“We could also order the groceries online directly from the local supermarket. But you had to be very fast. Every evening at 10:00 PM they were open for shopping, and then you only had 30 seconds to find all the groceries and place the order before everything was sold out! So, if your internet connection was sloppy, it was too bad, and the goods were lost.”
“But now, luckily, Wuhan has healed, and the supermarkets have reopened,” she says from her new apartment in Copenhagen where she’s undergoing her second, but less rigid lockdown.
Trauma and hard lessons
A year has gone by since Xuan Li was trapped in the apartment in Wuhan. She returned to Copenhagen three months ago, moved into a new apartment and started her new job at CBS. And after returning, she has begun reflecting on the many cultural differences between Denmark and China when it comes to managing COVID-19.
“The regulations here in Denmark are less strict than in China. When we say ‘lockdown’ or ‘quarantine’ in China we mean it literally – that you’re are not allowed to step outside and leave your house, which completely limits your mobility in a locked area,” Xuan Li says and goes on:
“Whereas here in Denmark, you can still go to the supermarket, take the bus and go for a walk in the park. So, in terms of regulations, everything is more doable here.”
That said, Xuan Li underlines that the significant differences should also be seen in a wider context. To a large extent, they rely on demography.
People in Wuhan are still holding on to their anti-coronavirus habits
“Moreover, you also have to include geographical differences and population density. In China, even a single case of infection per day is alarming and taken extremely seriously by the government because the virus can easily transmit rapidly at an exponential rate due to the density,” she says and continues:
“In Wuhan, for instance, there are 11 million citizens living in an area of 8,494 square kilometers. This means that it’s very difficult for people to keep a distance from each other, which means that even a few cases can have major consequences. And that is also why tougher measures are needed there than in Denmark.”
“Even though all the restaurants, shopping malls, bars, museums and movie theatres have reopened in Wuhan, people are still extremely cautious. They continue to wear masks and use hand sanitizers wherever they go – even in summer when the temperature easily hits 38 degrees.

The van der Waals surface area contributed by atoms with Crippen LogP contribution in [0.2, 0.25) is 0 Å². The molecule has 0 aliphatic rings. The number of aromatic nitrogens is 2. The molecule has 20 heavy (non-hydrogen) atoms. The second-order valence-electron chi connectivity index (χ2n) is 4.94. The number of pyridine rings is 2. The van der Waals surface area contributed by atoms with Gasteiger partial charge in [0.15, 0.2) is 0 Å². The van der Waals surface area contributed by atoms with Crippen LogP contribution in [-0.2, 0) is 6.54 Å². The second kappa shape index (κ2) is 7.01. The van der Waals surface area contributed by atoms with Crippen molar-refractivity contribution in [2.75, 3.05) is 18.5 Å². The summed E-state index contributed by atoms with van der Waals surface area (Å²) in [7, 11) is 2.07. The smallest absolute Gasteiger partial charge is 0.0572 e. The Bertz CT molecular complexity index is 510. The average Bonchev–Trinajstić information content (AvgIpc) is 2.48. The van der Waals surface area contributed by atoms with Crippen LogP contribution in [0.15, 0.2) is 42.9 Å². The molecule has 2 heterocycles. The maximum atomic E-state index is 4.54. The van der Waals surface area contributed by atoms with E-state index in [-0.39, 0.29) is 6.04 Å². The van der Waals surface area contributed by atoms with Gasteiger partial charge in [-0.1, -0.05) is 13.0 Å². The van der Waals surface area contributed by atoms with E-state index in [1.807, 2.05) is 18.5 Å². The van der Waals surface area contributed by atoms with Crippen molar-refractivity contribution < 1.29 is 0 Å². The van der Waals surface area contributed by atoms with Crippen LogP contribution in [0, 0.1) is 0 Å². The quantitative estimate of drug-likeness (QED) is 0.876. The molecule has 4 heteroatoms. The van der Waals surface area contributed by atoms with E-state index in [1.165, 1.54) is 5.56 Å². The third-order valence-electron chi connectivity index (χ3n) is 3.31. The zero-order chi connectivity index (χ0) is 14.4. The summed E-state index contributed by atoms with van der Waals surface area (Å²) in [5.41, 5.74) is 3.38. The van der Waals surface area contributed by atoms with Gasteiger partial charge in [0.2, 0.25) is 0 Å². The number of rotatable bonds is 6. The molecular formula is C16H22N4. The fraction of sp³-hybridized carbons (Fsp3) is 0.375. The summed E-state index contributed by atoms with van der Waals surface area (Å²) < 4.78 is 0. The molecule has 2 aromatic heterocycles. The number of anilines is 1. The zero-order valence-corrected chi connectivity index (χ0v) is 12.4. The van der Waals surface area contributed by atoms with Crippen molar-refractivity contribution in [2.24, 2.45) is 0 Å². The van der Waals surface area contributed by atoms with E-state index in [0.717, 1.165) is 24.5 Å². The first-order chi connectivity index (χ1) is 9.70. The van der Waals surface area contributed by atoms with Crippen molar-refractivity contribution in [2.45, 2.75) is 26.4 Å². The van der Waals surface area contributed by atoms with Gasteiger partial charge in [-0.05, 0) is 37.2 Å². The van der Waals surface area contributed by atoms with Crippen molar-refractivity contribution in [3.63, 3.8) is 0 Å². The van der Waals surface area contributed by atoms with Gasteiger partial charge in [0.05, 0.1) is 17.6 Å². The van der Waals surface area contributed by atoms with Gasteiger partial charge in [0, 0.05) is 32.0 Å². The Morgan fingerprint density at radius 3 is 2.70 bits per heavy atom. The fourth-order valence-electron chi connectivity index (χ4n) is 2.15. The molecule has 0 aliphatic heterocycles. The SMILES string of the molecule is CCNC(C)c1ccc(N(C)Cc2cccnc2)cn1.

“People in Wuhan are still holding on to their anti-coronavirus habits. Like myself, they have been traumatized by witnessing how fast the virus was transmitted and caused thousands of deaths, while the hospital capacity was stretched to its absolute maximum. No one in Wuhan wants to go back to that. Therefore, people have learned their lesson the hard way and continue to take all the measures they can to prevent the outbreak from returning,” she says.
And Xuan Li does the same… Or at least, sort of!
What the ****?
Therefore, when her plane from Wuhan landed in Copenhagen, she was also wearing a mask at all times – to the great astonishment of the Danes she passed by.
“When I was wearing a mask on the street, I noticed a lot of people staring at me. And I was like ‘What the ****?’, because I don’t care what people think of me whatsoever,” she says.
However, over time Xuan Li has begun to adopt a more relaxed relationship with COVID-19.
“I guess that wherever you are, you gradually become absorbed by the environment you find yourself in. At least, that’s my experience and I’ve lowered my guard a bit,” she says.
She still wears a mask, though, but if she briefly removes it to take a picture for her WeShare profile, her parents quickly respond with a finger-wagging.
“Once I posted a picture and my parents called me and said: ‘How dare you not wear a mask on the street?!’ And even though I tried, it was difficult to explain to them that the situation in Denmark can’t be compared 1:1 with China because of the much lower population density and better possibilities of keeping your distance here,” Xuan Li says.
“And although the number of cases has now notably decreased compared to December, my parents are still not convinced that it’s OK to ease one’s own restrictions a bit. And I think that’s a pretty good indication of how big a role geographical, cultural and demographical differences actually play when it comes to our behavioral patterns during the pandemic.”
“Nevertheless, my family and I have all been lucky and we overcame the fierce outbreak in Wuhan last year, and to the extent possible, we’ve all started having more or less normal everyday lives. But we’re doing everything with greater caution than before,” she says.